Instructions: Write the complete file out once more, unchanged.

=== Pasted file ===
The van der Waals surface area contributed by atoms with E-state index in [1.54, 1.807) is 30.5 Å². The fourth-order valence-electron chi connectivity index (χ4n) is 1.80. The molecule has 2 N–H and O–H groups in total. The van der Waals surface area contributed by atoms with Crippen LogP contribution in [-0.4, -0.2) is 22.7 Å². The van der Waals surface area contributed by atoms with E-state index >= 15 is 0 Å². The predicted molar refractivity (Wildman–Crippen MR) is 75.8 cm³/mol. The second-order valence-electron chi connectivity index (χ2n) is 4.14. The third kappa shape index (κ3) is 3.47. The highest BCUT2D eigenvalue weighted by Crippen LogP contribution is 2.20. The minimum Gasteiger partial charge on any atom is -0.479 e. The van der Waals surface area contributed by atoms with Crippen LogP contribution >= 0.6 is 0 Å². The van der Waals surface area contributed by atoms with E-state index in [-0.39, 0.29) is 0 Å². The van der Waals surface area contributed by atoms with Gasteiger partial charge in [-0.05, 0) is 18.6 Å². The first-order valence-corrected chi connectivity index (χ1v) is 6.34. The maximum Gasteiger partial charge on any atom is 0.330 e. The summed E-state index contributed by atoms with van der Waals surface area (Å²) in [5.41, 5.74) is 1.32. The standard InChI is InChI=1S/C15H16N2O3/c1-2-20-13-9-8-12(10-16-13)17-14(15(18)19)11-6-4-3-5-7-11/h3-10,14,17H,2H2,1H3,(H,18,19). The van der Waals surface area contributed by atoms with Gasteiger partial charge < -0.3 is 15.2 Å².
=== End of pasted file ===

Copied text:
The van der Waals surface area contributed by atoms with E-state index in [1.54, 1.807) is 30.5 Å². The fourth-order valence-electron chi connectivity index (χ4n) is 1.80. The molecule has 2 N–H and O–H groups in total. The van der Waals surface area contributed by atoms with Crippen LogP contribution in [-0.4, -0.2) is 22.7 Å². The van der Waals surface area contributed by atoms with E-state index >= 15 is 0 Å². The predicted molar refractivity (Wildman–Crippen MR) is 75.8 cm³/mol. The second-order valence-electron chi connectivity index (χ2n) is 4.14. The third kappa shape index (κ3) is 3.47. The highest BCUT2D eigenvalue weighted by Crippen LogP contribution is 2.20. The minimum Gasteiger partial charge on any atom is -0.479 e. The van der Waals surface area contributed by atoms with Crippen LogP contribution >= 0.6 is 0 Å². The van der Waals surface area contributed by atoms with E-state index in [-0.39, 0.29) is 0 Å². The van der Waals surface area contributed by atoms with Gasteiger partial charge in [-0.05, 0) is 18.6 Å². The first-order valence-corrected chi connectivity index (χ1v) is 6.34. The maximum Gasteiger partial charge on any atom is 0.330 e. The summed E-state index contributed by atoms with van der Waals surface area (Å²) in [5.41, 5.74) is 1.32. The standard InChI is InChI=1S/C15H16N2O3/c1-2-20-13-9-8-12(10-16-13)17-14(15(18)19)11-6-4-3-5-7-11/h3-10,14,17H,2H2,1H3,(H,18,19). The van der Waals surface area contributed by atoms with Gasteiger partial charge < -0.3 is 15.2 Å².